The sack of beans bangs against his leg at each step, but that doesn’t stop the boy from running. A smile creeps over his face as he gains speed, and finds strength in the simple movement of his arms and legs pumping a rhythm on the hard-packed street. He’ll make it home in time, he knew, despite stopping at the main square to see the group of protesters pass by.
Ducking into an alley, the boy passes through the scattered debris of the latest struggle in his country. His mother always said to keep to the main streets, but he need to make up time. This route would get him home quicker.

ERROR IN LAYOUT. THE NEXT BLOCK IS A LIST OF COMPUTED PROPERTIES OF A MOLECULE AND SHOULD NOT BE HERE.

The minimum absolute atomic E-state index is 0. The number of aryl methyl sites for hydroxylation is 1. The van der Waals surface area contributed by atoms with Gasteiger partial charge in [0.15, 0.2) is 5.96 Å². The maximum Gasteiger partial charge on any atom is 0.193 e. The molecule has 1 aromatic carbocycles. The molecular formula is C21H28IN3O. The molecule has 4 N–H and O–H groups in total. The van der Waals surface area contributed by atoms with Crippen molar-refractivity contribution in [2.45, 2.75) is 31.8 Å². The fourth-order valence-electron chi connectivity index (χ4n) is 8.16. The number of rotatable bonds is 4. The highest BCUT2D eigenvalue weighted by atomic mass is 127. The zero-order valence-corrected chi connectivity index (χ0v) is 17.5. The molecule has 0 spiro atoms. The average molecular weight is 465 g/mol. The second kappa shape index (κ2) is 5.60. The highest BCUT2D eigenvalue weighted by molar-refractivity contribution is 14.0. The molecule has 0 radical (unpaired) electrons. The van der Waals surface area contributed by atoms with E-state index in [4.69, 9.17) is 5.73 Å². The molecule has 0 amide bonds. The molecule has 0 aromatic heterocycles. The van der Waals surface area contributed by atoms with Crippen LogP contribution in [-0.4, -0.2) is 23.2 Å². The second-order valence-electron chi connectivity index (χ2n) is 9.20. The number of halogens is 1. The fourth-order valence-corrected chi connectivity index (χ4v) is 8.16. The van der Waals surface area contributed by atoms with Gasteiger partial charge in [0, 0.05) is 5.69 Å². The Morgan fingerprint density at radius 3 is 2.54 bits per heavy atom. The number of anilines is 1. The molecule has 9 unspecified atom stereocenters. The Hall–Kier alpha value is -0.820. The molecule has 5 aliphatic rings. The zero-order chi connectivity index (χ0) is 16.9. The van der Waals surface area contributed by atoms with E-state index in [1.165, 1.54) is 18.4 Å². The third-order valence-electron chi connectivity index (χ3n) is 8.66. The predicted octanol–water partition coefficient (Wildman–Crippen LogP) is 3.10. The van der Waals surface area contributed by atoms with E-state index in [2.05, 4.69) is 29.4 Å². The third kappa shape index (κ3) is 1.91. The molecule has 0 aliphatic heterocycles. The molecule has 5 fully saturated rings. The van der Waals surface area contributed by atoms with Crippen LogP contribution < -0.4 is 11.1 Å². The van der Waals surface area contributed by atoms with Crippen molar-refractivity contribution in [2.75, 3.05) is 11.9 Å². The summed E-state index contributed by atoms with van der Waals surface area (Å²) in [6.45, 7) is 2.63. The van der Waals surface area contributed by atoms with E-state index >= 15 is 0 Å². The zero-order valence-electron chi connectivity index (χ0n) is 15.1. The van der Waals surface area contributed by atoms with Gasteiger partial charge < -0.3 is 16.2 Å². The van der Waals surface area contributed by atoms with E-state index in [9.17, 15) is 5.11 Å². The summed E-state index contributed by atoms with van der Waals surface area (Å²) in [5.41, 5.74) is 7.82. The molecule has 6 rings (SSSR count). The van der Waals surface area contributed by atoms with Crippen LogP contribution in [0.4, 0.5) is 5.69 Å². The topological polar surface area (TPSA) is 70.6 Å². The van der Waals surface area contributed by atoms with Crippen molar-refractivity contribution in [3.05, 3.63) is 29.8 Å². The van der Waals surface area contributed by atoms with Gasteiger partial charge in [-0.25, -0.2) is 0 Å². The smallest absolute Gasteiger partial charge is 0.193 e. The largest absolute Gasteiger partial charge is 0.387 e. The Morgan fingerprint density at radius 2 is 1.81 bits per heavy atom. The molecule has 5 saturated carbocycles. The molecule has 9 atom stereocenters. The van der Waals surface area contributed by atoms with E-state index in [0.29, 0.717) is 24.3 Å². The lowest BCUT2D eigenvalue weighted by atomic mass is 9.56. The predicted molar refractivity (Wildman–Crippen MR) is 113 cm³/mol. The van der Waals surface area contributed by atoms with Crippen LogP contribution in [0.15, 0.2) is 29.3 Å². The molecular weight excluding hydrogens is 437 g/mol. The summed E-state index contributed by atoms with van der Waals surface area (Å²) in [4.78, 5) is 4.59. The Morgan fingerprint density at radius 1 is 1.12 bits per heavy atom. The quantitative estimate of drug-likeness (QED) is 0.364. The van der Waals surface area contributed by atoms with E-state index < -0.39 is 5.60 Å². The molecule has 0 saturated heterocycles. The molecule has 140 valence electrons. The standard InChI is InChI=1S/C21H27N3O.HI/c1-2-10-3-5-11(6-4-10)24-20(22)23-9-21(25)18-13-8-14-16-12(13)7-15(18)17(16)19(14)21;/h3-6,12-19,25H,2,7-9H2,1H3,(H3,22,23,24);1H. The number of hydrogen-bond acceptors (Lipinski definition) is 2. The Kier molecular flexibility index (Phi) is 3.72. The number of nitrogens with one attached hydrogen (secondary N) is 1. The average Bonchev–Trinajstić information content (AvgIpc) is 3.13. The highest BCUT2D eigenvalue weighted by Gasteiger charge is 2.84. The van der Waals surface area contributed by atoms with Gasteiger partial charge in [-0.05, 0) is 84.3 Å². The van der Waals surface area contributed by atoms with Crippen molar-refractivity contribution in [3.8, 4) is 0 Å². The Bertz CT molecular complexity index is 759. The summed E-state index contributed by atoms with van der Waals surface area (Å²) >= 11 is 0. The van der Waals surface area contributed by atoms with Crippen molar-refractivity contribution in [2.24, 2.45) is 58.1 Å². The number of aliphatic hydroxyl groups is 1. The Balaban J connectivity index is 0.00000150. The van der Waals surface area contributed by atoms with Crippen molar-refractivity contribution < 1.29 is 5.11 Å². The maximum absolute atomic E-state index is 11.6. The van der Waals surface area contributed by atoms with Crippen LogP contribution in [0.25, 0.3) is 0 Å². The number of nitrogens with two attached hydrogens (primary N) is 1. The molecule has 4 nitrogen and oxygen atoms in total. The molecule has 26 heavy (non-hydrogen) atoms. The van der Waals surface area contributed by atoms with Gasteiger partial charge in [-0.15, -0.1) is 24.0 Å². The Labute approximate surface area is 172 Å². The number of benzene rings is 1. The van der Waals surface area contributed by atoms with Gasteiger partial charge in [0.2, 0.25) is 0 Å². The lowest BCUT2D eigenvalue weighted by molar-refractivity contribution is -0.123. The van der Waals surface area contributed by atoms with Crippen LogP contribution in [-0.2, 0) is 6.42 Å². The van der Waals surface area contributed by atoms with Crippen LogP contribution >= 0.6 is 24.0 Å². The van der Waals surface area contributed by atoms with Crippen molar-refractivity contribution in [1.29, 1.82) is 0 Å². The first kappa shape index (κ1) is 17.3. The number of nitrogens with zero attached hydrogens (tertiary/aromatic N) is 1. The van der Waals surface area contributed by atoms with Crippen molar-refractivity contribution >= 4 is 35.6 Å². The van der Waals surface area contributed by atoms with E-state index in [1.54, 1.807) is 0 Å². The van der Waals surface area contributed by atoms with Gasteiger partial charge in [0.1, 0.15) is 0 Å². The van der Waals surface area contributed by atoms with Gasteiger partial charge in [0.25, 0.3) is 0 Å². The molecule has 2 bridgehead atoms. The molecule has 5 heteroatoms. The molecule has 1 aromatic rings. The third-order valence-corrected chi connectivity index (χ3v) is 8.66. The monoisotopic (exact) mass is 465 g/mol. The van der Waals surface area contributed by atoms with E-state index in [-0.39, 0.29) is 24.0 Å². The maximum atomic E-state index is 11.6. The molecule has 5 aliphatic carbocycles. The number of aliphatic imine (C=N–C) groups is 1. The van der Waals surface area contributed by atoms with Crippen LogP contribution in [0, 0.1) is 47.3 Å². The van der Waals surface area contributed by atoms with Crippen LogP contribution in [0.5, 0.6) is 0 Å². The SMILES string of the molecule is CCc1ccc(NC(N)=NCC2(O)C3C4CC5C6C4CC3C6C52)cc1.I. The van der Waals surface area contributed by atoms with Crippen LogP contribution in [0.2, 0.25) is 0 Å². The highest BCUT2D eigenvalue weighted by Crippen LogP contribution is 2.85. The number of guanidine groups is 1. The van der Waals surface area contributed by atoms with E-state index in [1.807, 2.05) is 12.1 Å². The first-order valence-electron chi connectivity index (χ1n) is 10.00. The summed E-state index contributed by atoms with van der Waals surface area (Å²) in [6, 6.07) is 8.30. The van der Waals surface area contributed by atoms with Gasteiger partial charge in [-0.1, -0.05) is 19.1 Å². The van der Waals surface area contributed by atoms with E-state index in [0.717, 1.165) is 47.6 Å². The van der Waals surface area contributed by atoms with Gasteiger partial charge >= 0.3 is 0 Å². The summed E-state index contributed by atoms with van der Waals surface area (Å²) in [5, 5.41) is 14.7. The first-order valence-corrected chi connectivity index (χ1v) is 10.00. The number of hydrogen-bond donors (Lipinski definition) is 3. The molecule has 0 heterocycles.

Muffled by the softer dirt in the alley, his steps quiet, and he surprises the group of men on the other side of a sharp corner. He skids to a stop. They raise and turn their heads towards him as one, each with a frown on their face.
“Get home, boy,” one says, “don’t get caught out after dark!”
The man’s rough voice startles the boy into action, and he shuffles past them, but not before catching sight of the bloodied man at their feet. That night the boy would dream of that man, hoping that his neighbors were helping and not hurting him.